The one thing that made me fall in love with Denmark was how everybody (and not just designers/architects) cared about design. It's the one thing that changed my mind last year: to invest in my home as much as the Danes do. While I was in architecture school and during my early post-graduation years, I did not really see the point in investing in my home because I was working a lot. If I'm not in my school studio, I'm at my work studio. I hardly spent any time at home. Now that I'm older and moving into my big (New York City standard) new place, I decided to put some priority in my little urban cave.
I decided to have a long term philosophy to go with my lifetime shopping investments. All of my home belongings, as much as possible, must be designed by architects. I know it's a little tricky and not to mention very expensive to do this, but I thought that everything would not be bought in one shot. Patience, luck and persistence are key elements in this ownership journey. It's also fun to hunt for discounted items and to go thrifting every now and then. It's part of the thrill. I be will sharing some of my finds along the way.
New Norm Dinnerware by Menu with Norm Architects
Gone are my Ikea plates. Hello, Normware. I will start lovingly calling them my little Normwares. The different minimalist bowls and plates were designed by Copenhagen based firm Norm Architects. I was able to obtain my new plates and bowls form their official North America site where they sometimes have little (or rather big) sales going on. I managed to get them for around 70% off, which is an absolutely great deal considering their normal price. Collect them all in different sizes and colors. Like Pokemon.
Santiago Flatware by Alessi with David Chipperfield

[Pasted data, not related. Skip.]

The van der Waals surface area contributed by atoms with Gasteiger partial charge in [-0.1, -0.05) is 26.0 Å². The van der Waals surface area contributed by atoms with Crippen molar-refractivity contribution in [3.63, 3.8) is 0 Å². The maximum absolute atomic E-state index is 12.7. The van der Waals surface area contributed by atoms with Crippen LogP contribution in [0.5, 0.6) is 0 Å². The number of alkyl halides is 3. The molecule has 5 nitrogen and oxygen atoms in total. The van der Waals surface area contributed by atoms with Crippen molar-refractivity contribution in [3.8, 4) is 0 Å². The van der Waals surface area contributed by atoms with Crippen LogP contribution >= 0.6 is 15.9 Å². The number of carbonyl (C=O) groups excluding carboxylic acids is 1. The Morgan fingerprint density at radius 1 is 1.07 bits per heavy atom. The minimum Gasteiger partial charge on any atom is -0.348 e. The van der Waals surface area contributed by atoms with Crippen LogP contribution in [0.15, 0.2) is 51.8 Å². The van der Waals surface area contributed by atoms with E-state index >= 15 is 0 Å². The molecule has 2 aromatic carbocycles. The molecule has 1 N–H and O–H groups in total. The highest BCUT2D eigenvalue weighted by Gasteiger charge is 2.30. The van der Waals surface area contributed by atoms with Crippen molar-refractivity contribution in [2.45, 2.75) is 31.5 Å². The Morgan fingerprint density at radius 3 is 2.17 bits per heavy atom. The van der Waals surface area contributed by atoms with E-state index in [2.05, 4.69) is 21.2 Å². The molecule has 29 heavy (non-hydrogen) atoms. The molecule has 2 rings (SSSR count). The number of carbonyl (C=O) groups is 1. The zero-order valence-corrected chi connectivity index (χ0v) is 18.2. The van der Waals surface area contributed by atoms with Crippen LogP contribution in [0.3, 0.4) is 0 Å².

I never knew how difficult it is to pick out flatware. Unlike plates and bowls, flatware does not necessarily break. The only way you can get rid of them is by losing them or selling them. It's like a lifetime commitment. Another integral factor is the price. I really can't see myself buying a 5-piece set for around $200 USD as of now. Toyo Ito's Mu and Jean Nouvel's from Georg Jensen flatware were the ones that I really wanted but didn't really want to drop one grand for a sufficient number of cutlery. I found that the London based architect's Santiago set the most affordable out of all the architect-designed flatware. I'm not too sure about the 3-prong fork though. I don't necessarily love it but it will do for now. I also have Arne Jacobsen's flatware but it's not really the most functional set to regularly eat with unless you're in a strict small quantity diet. Inspiring to look at but eating with it is just a struggle.
Arne Jacobsen Cylinda Line by Stelton
This was a product of thrifting and I'm quite proud to own this. It will stay in my dining room table just because. It's probably going to last forever just like my flatware so you're going to see this quite a bit if you know me in person. Most newer Arne Jacobsen dinnerware are made in China, so it's important to look for the older manufactured ones so that they are indeed made in Denmark.